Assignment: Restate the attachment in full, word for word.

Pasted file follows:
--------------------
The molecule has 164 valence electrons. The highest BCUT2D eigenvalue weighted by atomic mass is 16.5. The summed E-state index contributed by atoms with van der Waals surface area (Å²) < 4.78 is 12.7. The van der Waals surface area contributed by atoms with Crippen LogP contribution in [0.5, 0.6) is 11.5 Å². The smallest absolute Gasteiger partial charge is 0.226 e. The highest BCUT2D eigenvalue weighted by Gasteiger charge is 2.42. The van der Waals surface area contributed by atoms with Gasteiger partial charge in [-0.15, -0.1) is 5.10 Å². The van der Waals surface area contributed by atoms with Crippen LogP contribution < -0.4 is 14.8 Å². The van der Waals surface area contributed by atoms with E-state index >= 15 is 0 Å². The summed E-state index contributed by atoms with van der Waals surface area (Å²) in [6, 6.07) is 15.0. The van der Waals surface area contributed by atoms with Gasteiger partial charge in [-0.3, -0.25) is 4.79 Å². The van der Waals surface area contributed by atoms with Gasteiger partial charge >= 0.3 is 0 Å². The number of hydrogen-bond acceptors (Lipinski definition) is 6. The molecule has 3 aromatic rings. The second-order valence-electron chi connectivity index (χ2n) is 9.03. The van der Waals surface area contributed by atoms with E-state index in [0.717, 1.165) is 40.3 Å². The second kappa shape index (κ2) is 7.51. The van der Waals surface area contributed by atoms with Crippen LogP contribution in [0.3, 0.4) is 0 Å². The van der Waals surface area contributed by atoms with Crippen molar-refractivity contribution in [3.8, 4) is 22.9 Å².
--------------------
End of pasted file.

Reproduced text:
The molecule has 164 valence electrons. The highest BCUT2D eigenvalue weighted by atomic mass is 16.5. The summed E-state index contributed by atoms with van der Waals surface area (Å²) < 4.78 is 12.7. The van der Waals surface area contributed by atoms with Crippen LogP contribution in [0.5, 0.6) is 11.5 Å². The smallest absolute Gasteiger partial charge is 0.226 e. The highest BCUT2D eigenvalue weighted by Gasteiger charge is 2.42. The van der Waals surface area contributed by atoms with Gasteiger partial charge in [-0.15, -0.1) is 5.10 Å². The van der Waals surface area contributed by atoms with Crippen LogP contribution < -0.4 is 14.8 Å². The van der Waals surface area contributed by atoms with E-state index >= 15 is 0 Å². The summed E-state index contributed by atoms with van der Waals surface area (Å²) in [6, 6.07) is 15.0. The van der Waals surface area contributed by atoms with Gasteiger partial charge in [-0.3, -0.25) is 4.79 Å². The van der Waals surface area contributed by atoms with Gasteiger partial charge >= 0.3 is 0 Å². The number of hydrogen-bond acceptors (Lipinski definition) is 6. The molecule has 3 aromatic rings. The second-order valence-electron chi connectivity index (χ2n) is 9.03. The van der Waals surface area contributed by atoms with E-state index in [0.717, 1.165) is 40.3 Å². The second kappa shape index (κ2) is 7.51. The van der Waals surface area contributed by atoms with Crippen LogP contribution in [0.3, 0.4) is 0 Å². The van der Waals surface area contributed by atoms with Crippen molar-refractivity contribution in [3.8, 4) is 22.9 Å².